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New Trial Sought to Overturn Victory of Santa Monica Man Fighting Eviction

Santa Monica Real Estate Company, Roque and Mark

Pacific Park, Santa Monica Pier

Harding Larmore Kutcher & Kozal, LLP  law firm
Harding, Larmore
Kutcher & Kozal, LLP

By Niki Cervantes
Staff Writer

February 11, 2015 -- Just days after a Santa Monica jury dealt a victory to a local man fighting eviction from his apartment of 24 years, the landlord he sued has filed to have the ruling overturned and is asking that  a new trial be set.

A Santa Monica jury voted 12 to 0 on February 4 in favor of Paul Aron, who has lived at 2637 Centinela Avenue in Santa Monica since 1991 and alleged in court that the landlord, Barbara Bills of WIB Holdings LLC, was trying to illegally oust him so she’d no long have to rent at rent-control rates.

The jury also found that Bills’ attempt to evict was conducted with malice.
Bills could not be reached for comment.

But Frances Campbell, who represented Aron, said she received notice Tuesday that the landlord was seeking a new trial, and asking that the jury’s vote be overturned in the landlord’s favor.

The matter is set to go back before Santa Monica Court Judge Bobbi Tillman on March 12, said Campbell.

Campbell said that she wasn’t surprised by the defendant’s move. She noted that the landlord is also being sued by the City of Santa Monica for harassing Aron and two neighboring tenants and that the jury’s decision in Aron’s favor could weaken the landlord’s case with the City.

It was, she said, “a David versus Goliath” victory.

“This was a big win by the tenant and a big loss by the landlord,” said Campbell, of Campbell and Farahani, housing-rights attorneys based in Sherman Oaks.

Santa Monica City Councilmember Sue Himmelrich said she wasn’t surprised by the landlord’s post-verdict legal moves.  Himmelrich, a lawyer with the Western Center on Law and Poverty, said such motions are standard.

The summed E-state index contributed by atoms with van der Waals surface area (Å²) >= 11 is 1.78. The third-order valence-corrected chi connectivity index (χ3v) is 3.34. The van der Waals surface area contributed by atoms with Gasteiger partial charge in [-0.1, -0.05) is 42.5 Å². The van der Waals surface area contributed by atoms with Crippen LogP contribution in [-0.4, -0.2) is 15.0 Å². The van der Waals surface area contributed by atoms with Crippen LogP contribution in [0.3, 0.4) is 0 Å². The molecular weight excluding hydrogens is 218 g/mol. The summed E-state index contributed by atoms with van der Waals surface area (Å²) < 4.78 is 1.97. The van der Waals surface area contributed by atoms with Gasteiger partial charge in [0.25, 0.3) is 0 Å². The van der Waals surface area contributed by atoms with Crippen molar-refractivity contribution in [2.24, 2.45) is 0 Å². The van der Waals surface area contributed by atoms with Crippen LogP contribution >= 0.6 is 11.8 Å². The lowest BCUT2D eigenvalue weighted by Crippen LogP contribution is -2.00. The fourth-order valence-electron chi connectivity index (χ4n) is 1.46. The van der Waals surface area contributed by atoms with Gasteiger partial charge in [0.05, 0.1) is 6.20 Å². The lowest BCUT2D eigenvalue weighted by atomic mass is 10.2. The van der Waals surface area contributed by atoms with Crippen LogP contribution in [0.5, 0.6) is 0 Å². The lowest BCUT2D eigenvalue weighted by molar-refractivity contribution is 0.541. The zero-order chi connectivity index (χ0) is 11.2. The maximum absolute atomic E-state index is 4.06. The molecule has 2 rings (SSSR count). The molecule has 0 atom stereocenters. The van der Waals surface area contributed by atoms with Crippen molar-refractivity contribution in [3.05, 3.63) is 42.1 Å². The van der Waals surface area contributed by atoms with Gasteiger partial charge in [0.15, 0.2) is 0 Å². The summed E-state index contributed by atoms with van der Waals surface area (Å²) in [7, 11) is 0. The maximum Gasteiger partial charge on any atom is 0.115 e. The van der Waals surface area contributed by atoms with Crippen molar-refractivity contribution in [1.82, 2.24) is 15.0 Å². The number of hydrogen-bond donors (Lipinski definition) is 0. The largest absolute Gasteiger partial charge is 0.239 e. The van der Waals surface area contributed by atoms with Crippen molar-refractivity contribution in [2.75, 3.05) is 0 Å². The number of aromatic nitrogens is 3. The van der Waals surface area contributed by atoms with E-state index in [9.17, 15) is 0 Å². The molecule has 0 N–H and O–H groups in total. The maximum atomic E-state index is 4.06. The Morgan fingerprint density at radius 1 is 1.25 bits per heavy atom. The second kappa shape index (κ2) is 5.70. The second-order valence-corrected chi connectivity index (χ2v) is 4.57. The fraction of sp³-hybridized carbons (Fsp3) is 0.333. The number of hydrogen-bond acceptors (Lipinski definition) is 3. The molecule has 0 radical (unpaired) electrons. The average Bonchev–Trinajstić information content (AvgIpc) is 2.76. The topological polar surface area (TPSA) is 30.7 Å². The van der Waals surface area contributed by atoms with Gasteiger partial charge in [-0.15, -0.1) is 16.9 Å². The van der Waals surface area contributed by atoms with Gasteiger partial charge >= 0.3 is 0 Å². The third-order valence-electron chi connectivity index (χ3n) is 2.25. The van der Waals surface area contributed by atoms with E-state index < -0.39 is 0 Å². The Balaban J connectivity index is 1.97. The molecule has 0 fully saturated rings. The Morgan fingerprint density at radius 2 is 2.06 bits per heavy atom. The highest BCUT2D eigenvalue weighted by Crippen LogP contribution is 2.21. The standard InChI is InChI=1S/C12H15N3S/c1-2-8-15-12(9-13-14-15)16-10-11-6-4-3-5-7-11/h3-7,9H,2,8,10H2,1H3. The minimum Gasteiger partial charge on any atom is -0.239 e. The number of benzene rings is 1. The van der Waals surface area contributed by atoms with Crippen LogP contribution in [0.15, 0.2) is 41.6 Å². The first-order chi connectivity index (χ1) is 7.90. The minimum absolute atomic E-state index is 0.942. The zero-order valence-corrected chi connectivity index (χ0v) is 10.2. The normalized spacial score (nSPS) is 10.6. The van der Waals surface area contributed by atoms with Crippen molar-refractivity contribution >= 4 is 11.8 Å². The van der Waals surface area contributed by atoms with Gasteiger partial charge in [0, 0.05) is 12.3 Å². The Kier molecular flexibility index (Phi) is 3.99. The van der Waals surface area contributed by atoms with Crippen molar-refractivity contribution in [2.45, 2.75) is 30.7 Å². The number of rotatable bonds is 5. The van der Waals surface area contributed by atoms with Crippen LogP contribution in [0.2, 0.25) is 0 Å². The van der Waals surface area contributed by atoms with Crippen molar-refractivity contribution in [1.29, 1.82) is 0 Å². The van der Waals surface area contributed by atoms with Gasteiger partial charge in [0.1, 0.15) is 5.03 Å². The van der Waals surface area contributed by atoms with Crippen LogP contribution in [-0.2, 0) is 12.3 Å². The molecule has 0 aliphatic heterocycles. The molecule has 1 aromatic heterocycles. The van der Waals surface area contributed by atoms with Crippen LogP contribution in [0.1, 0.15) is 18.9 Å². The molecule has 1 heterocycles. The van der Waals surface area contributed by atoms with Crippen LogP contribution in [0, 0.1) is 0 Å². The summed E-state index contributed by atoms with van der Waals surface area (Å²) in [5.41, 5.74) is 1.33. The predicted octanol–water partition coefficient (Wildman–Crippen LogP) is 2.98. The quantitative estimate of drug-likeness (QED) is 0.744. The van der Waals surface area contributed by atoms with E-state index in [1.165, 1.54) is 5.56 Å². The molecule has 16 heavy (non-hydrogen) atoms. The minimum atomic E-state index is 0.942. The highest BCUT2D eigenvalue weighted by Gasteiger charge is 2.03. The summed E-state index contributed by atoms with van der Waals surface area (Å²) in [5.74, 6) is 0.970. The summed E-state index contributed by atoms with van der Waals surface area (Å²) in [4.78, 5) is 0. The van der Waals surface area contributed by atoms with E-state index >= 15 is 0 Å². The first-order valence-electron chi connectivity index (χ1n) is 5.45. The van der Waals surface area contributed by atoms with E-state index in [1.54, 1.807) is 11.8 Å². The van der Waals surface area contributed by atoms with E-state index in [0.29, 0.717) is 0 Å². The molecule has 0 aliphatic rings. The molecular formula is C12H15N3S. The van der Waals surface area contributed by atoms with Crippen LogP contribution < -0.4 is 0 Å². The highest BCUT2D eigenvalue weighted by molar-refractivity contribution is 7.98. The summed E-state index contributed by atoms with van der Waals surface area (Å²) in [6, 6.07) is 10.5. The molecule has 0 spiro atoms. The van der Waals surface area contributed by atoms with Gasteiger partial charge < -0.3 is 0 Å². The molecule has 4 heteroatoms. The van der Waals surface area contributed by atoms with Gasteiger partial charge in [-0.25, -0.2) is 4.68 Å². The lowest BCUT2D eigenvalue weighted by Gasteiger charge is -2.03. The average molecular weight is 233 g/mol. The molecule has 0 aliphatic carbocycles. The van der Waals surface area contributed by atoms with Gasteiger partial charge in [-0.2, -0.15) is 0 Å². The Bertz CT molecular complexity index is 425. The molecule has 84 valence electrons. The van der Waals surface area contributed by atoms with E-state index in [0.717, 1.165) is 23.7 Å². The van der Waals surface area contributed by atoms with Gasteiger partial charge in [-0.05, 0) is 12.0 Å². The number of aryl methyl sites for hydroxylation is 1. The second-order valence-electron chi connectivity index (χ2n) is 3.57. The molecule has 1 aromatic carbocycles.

“It’s not unusual to see this,” Himmelrich said.

But Himmelrich added that Bills does not represent the majority of landlords, most of whom want good tenants and are willing to treat them well.

“She’s a great example of what you’d call a bad landlord,” Himmelrich said.
The Santa Monica City Attorney’s lawsuit against Bills and WIB Holdings LLC contends intimidation tactics were used to force Aron and two other longtime tenants out of their rent-controlled apartments.

The lawsuit came after Aron, along with fellow tenants Patricia Barkley and Curtis Failor, alleged Bills entered their apartments claiming to inspect smoke detectors and leaky faucets. In reality, the tenants say, she was looking for changed living conditions that could give her grounds for eviction.

“Unless the defendants are enjoined from conducting unlawful inspections and similar misconduct, the current and future tenants at the Property and other Santa Monica buildings owned by the defendants are likely to suffer irreparable injury in the loss of their legal rights as tenants,” the lawsuit says.

The 1996 Costa Hawkins Rental Act, which went into full effect in 1999, allows landlords to charge market rates for units voluntarily vacated or if the tenant is evicted for non-payment of rent.

The suit alleges that Bills violated her right of access and is “part of a scheme to influence the three tenants to vacate their apartments through fraud, intimidation or coercion” after they rejected the buy-out offer.

The actions also violated Santa Monica’s Tenant Harassment Ordinance.
The three tenants in the lawsuit reportedly pay in the $700s for their units, far below other rents there, which typically range from about $1,500 to more than $2,000.

Deputy City Attorney Gary Rhoades said his office had no comment on the city’s lawsuit because it is still pending.

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